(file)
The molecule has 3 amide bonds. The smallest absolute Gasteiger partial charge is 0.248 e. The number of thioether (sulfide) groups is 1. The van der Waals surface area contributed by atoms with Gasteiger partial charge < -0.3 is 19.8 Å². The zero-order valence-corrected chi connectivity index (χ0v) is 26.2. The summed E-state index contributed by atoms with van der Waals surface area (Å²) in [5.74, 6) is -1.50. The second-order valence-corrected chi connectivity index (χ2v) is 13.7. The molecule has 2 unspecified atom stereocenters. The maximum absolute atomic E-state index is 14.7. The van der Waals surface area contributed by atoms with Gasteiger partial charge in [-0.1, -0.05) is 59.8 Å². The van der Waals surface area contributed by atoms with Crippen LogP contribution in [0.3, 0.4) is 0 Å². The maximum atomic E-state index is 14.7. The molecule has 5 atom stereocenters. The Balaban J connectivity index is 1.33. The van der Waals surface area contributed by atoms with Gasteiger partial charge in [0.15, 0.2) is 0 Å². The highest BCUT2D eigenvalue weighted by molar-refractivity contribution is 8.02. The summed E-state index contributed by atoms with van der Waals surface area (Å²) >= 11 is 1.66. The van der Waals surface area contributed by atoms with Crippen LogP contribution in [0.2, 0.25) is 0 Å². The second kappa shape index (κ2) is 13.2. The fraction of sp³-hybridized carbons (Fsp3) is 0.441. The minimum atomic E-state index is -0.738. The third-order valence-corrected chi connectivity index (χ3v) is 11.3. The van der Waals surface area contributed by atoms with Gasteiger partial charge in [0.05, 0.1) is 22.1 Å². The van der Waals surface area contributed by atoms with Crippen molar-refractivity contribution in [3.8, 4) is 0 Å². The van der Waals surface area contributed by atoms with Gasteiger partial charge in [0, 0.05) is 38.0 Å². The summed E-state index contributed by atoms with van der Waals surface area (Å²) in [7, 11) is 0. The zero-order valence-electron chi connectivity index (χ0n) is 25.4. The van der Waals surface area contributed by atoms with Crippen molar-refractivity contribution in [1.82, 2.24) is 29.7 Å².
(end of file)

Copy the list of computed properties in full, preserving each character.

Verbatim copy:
The molecule has 3 amide bonds. The smallest absolute Gasteiger partial charge is 0.248 e. The number of thioether (sulfide) groups is 1. The van der Waals surface area contributed by atoms with Gasteiger partial charge < -0.3 is 19.8 Å². The zero-order valence-corrected chi connectivity index (χ0v) is 26.2. The summed E-state index contributed by atoms with van der Waals surface area (Å²) in [5.74, 6) is -1.50. The second-order valence-corrected chi connectivity index (χ2v) is 13.7. The molecule has 2 unspecified atom stereocenters. The maximum absolute atomic E-state index is 14.7. The van der Waals surface area contributed by atoms with Gasteiger partial charge in [-0.1, -0.05) is 59.8 Å². The van der Waals surface area contributed by atoms with Crippen LogP contribution in [0.3, 0.4) is 0 Å². The maximum atomic E-state index is 14.7. The molecule has 5 atom stereocenters. The Balaban J connectivity index is 1.33. The van der Waals surface area contributed by atoms with Gasteiger partial charge in [0.15, 0.2) is 0 Å². The highest BCUT2D eigenvalue weighted by molar-refractivity contribution is 8.02. The summed E-state index contributed by atoms with van der Waals surface area (Å²) >= 11 is 1.66. The van der Waals surface area contributed by atoms with Crippen LogP contribution in [0.2, 0.25) is 0 Å². The second kappa shape index (κ2) is 13.2. The fraction of sp³-hybridized carbons (Fsp3) is 0.441. The minimum atomic E-state index is -0.738. The third-order valence-corrected chi connectivity index (χ3v) is 11.3. The van der Waals surface area contributed by atoms with Gasteiger partial charge in [0.05, 0.1) is 22.1 Å². The van der Waals surface area contributed by atoms with Crippen molar-refractivity contribution in [3.8, 4) is 0 Å². The van der Waals surface area contributed by atoms with Gasteiger partial charge in [0, 0.05) is 38.0 Å². The summed E-state index contributed by atoms with van der Waals surface area (Å²) in [7, 11) is 0. The zero-order valence-electron chi connectivity index (χ0n) is 25.4. The van der Waals surface area contributed by atoms with Crippen molar-refractivity contribution in [1.82, 2.24) is 29.7 Å².